Close your eyes and imagine a lobbyist. What does he or she look like? A K Street suit taking a Congressperson to lunch? A local powerbroker waiting outside the mayor’s office at City Hall? Chances are, you have never spent a moment considering whether Pennsylvania’s Lobbying Disclosure Act or the City of Philadelphia’s Lobbying Code applies to you and your company. You’re not anything like the lobbyists you were imagining, so why would your actions fall under lobbying laws?
Surprisingly, Pennsylvania’s and Philadelphia’s lobbying laws cover a wide range of activity, some of which is far removed from the commonly understood definition of lobbying. The broadly written laws are expansive not just in their definition of what is and what is not “lobbying,” but also in their application, as each statute applies to three classes of individuals/entities: lobbyists, lobbying firms and “principals.” Each law defines principal slightly differently, but any individual, association, corporation or any other entity (including non-profits) that engages in lobbying on its own behalf, either directly or through a lobbying firm or lobbyist, will fall under the statutes.
Each law defines lobbying as “an effort to influence legislative action or administrative action” including direct or indirect communication, the incurring of office expenses or the providing of “any gift, hospitality, transportation or lodging to a [State/City] official or employee for the purpose of advancing the interest of the lobbyist or principal.” At the state level, this definition specifically includes the overwhelming majority of procurement by the state, and therefore any efforts that fit the broad definition of lobbying by a company and relate to procurement (i.e. its efforts to sell goods and/or services to the Commonwealth) can put that company within the scope of the Pennsylvania lobbying law.
In the event that lobbying activities are being conducted, both the Pennsylvania and Philadelphia laws create a registration requirement and a reporting requirement. To comply with the registration requirement, the lobbyist, lobbying firm and the principal must each register with the Pennsylvania Department of State or the Philadelphia Board of Ethics, as applicable, within 10 days after the lobbying activities exceed a threshold of $2,500. These registrations must also be renewed and updated annually under the Philadelphia’s Lobbying Code and every two years under the Pennsylvania Lobbying Disclosure Act.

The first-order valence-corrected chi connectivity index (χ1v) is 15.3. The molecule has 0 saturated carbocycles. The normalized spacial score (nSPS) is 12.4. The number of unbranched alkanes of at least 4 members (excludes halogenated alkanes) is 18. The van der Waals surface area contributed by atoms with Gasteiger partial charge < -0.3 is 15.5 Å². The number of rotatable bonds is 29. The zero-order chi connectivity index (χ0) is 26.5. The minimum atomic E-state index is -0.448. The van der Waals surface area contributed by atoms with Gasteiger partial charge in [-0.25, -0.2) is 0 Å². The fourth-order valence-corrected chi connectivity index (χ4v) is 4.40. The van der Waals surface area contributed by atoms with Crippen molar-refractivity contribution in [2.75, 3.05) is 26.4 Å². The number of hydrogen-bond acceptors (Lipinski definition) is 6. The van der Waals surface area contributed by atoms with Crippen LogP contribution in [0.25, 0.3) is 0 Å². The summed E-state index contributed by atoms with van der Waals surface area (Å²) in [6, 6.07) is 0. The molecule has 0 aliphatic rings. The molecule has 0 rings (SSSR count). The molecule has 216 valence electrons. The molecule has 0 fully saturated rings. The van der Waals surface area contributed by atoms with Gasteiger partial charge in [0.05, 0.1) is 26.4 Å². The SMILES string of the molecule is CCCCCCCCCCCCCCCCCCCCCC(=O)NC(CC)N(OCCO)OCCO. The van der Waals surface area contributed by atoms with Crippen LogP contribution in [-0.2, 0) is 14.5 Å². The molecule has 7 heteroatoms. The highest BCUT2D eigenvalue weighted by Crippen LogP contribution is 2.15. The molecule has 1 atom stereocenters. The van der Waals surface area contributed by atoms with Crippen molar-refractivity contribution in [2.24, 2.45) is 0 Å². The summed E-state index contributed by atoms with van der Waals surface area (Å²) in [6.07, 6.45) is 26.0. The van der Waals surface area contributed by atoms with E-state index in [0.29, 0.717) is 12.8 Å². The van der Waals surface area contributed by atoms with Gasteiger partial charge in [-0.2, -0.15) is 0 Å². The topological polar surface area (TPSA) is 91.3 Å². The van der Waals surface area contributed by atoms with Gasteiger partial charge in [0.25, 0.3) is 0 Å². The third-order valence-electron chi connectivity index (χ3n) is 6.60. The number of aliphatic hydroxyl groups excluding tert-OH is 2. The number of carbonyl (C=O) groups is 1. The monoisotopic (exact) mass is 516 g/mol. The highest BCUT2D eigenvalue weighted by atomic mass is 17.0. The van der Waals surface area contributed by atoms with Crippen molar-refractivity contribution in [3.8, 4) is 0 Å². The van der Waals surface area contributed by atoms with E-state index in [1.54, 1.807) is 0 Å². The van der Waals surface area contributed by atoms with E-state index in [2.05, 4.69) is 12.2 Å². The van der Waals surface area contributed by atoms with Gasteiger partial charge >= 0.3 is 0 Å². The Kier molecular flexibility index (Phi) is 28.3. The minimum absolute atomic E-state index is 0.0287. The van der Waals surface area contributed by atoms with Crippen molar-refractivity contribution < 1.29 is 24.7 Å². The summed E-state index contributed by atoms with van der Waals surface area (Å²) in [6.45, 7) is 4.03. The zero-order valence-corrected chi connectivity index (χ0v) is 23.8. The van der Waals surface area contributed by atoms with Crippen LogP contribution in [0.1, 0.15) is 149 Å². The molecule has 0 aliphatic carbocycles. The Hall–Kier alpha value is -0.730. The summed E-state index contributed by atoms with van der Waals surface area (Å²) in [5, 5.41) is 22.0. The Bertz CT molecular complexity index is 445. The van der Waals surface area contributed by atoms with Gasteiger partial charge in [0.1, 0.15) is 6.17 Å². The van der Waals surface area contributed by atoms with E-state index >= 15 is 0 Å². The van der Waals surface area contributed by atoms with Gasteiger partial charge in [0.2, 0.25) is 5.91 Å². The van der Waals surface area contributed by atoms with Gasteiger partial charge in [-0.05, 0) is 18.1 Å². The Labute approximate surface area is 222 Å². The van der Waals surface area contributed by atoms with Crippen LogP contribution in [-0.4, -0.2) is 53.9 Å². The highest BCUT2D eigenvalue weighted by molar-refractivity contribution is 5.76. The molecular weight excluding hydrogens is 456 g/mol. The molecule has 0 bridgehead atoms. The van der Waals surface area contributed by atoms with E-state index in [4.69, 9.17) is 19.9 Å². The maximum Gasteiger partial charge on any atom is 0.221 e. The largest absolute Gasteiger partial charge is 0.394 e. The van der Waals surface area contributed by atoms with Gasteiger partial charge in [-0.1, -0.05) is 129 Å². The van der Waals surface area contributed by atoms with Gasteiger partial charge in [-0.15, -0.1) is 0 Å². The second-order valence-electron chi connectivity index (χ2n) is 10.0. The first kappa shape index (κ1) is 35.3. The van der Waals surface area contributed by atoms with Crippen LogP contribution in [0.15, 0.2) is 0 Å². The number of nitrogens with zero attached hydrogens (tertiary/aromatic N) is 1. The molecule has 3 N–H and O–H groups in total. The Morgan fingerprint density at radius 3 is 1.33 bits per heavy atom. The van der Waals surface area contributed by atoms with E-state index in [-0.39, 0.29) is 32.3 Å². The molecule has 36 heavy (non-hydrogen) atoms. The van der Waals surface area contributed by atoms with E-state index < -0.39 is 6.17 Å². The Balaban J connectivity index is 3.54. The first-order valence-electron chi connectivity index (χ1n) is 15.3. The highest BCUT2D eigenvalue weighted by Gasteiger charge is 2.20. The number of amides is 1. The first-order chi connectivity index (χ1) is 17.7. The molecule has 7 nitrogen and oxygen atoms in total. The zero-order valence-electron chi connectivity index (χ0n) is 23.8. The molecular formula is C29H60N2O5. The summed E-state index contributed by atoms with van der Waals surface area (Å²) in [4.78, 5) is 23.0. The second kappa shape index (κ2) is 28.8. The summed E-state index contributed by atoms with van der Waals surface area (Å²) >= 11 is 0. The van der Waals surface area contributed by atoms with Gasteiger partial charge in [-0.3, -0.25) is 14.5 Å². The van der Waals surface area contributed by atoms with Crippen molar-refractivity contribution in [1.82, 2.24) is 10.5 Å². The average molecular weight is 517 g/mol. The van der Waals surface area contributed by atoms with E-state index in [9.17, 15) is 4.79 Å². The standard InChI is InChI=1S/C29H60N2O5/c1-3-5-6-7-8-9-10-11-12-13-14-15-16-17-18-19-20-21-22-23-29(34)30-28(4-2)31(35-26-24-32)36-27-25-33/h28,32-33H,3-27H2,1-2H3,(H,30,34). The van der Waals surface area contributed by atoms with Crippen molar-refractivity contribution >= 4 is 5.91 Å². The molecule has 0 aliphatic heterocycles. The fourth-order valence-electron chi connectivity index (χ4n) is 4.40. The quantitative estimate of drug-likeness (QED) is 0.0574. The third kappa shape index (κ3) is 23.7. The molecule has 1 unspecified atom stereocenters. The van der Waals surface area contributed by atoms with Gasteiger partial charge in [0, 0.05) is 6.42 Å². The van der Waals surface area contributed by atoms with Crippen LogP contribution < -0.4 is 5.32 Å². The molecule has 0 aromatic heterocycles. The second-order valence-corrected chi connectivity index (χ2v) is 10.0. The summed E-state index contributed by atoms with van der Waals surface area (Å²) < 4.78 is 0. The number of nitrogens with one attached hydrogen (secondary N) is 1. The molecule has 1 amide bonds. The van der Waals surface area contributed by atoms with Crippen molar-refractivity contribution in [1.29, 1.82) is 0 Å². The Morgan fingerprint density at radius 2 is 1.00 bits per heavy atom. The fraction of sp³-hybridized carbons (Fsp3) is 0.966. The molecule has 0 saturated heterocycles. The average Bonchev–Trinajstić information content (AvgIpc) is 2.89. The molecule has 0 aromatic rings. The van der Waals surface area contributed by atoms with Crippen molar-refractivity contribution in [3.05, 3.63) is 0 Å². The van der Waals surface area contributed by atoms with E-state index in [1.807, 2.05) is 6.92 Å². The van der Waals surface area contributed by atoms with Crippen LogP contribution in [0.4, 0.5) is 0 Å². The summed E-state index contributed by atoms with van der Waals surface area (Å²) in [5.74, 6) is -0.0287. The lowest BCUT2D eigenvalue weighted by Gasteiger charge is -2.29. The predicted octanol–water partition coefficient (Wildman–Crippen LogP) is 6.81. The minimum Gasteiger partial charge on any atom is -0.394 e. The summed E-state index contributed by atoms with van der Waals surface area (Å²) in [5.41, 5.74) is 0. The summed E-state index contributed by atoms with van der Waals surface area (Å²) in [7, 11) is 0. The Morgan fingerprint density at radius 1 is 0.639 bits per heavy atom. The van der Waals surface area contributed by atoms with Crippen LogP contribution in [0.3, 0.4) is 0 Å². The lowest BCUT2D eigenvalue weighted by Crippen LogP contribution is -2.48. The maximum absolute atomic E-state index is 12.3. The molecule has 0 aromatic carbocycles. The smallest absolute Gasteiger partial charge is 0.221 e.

To comply with the reporting requirement, a registered principal must file quarterly expense reports. An expense report is only required when total expenses exceed $2,500 for the registered principal in a reporting period. If less, a statement to that effect can be filed. However, this $2,500 threshold includes not just the typical direct intuitive expenses of a principal for lobbying (such as the cost of gifts and the fees of hiring lobbyists), but also the principal’s internal expenses such as salaries of any employees who devoted time to lobbying (which can be prorated based on the amount of time such employees spent on lobbying activities).
There are a number of exceptions, additional requirements and nuances in each of the Pennsylvania Lobbying Disclosure Act and the Philadelphia Lobbying Code that are beyond the scope of this article. However, business owners, company executives and non-profit administrators should be aware of the potential that their activities may fall under the statutes, since any failure to register or report could result in sanctions and negative publicity for a company. If you would like more information on this issue and how it could affect you or your company, please contact David L. Hyman at (215) 496-7224 or email@example.com.